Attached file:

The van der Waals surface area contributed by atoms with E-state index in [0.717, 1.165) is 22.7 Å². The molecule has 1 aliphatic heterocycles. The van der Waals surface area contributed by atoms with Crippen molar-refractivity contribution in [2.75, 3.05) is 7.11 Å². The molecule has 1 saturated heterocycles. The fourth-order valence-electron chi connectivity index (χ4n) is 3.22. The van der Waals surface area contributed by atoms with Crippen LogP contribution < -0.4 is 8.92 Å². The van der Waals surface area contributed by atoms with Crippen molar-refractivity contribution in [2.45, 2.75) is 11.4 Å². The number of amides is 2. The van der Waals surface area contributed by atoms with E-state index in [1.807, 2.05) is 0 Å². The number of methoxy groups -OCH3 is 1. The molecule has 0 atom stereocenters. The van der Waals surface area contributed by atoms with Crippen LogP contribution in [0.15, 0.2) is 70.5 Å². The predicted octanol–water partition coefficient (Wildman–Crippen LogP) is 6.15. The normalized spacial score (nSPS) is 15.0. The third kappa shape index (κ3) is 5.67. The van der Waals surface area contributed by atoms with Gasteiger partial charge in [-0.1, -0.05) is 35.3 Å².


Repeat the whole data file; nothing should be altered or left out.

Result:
The van der Waals surface area contributed by atoms with E-state index in [0.717, 1.165) is 22.7 Å². The molecule has 1 aliphatic heterocycles. The van der Waals surface area contributed by atoms with Crippen molar-refractivity contribution in [2.75, 3.05) is 7.11 Å². The molecule has 1 saturated heterocycles. The fourth-order valence-electron chi connectivity index (χ4n) is 3.22. The van der Waals surface area contributed by atoms with Crippen LogP contribution < -0.4 is 8.92 Å². The van der Waals surface area contributed by atoms with Crippen molar-refractivity contribution in [2.45, 2.75) is 11.4 Å². The number of amides is 2. The van der Waals surface area contributed by atoms with E-state index in [1.807, 2.05) is 0 Å². The number of methoxy groups -OCH3 is 1. The molecule has 0 atom stereocenters. The van der Waals surface area contributed by atoms with Crippen LogP contribution in [0.15, 0.2) is 70.5 Å². The predicted octanol–water partition coefficient (Wildman–Crippen LogP) is 6.15. The normalized spacial score (nSPS) is 15.0. The third kappa shape index (κ3) is 5.67. The van der Waals surface area contributed by atoms with Gasteiger partial charge in [-0.1, -0.05) is 35.3 Å².